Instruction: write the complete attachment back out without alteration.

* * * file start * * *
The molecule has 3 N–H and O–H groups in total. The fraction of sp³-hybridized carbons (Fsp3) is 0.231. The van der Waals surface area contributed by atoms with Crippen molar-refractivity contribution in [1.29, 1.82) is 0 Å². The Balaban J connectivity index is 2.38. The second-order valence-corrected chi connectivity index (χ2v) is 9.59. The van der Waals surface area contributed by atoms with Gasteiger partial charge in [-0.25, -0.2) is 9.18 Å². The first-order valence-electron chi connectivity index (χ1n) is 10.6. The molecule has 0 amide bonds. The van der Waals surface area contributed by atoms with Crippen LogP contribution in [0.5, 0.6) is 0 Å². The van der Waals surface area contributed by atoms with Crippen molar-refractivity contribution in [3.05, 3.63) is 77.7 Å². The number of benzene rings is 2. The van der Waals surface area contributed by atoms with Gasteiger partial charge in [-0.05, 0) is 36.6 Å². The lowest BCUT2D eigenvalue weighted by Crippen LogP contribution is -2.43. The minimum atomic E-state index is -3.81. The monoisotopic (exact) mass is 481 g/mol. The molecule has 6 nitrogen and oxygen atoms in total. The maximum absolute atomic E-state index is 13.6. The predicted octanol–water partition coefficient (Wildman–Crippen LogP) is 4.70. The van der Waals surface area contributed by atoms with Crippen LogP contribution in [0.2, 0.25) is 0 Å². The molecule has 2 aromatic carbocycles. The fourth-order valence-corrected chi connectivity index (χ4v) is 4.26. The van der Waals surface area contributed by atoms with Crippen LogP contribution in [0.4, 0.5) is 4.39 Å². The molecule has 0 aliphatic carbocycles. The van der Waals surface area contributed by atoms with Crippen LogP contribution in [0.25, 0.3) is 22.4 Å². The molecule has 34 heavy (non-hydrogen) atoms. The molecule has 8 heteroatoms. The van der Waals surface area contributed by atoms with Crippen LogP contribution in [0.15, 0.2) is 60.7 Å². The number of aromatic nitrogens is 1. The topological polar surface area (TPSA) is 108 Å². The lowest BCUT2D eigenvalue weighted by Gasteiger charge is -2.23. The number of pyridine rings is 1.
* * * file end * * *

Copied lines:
The molecule has 3 N–H and O–H groups in total. The fraction of sp³-hybridized carbons (Fsp3) is 0.231. The van der Waals surface area contributed by atoms with Crippen molar-refractivity contribution in [1.29, 1.82) is 0 Å². The Balaban J connectivity index is 2.38. The second-order valence-corrected chi connectivity index (χ2v) is 9.59. The van der Waals surface area contributed by atoms with Gasteiger partial charge in [-0.25, -0.2) is 9.18 Å². The first-order valence-electron chi connectivity index (χ1n) is 10.6. The molecule has 0 amide bonds. The van der Waals surface area contributed by atoms with Crippen LogP contribution in [0.5, 0.6) is 0 Å². The van der Waals surface area contributed by atoms with Crippen molar-refractivity contribution in [3.05, 3.63) is 77.7 Å². The number of benzene rings is 2. The van der Waals surface area contributed by atoms with Gasteiger partial charge in [-0.05, 0) is 36.6 Å². The lowest BCUT2D eigenvalue weighted by Crippen LogP contribution is -2.43. The minimum atomic E-state index is -3.81. The monoisotopic (exact) mass is 481 g/mol. The molecule has 6 nitrogen and oxygen atoms in total. The maximum absolute atomic E-state index is 13.6. The predicted octanol–water partition coefficient (Wildman–Crippen LogP) is 4.70. The van der Waals surface area contributed by atoms with Crippen LogP contribution in [0.2, 0.25) is 0 Å². The molecule has 2 aromatic carbocycles. The fourth-order valence-corrected chi connectivity index (χ4v) is 4.26. The van der Waals surface area contributed by atoms with Crippen LogP contribution in [0.4, 0.5) is 4.39 Å². The molecule has 0 aliphatic carbocycles. The van der Waals surface area contributed by atoms with Crippen LogP contribution in [0.25, 0.3) is 22.4 Å². The molecule has 34 heavy (non-hydrogen) atoms. The molecule has 8 heteroatoms. The van der Waals surface area contributed by atoms with Crippen LogP contribution in [0.15, 0.2) is 60.7 Å². The number of aromatic nitrogens is 1. The topological polar surface area (TPSA) is 108 Å². The lowest BCUT2D eigenvalue weighted by Gasteiger charge is -2.23. The number of pyridine rings is 1.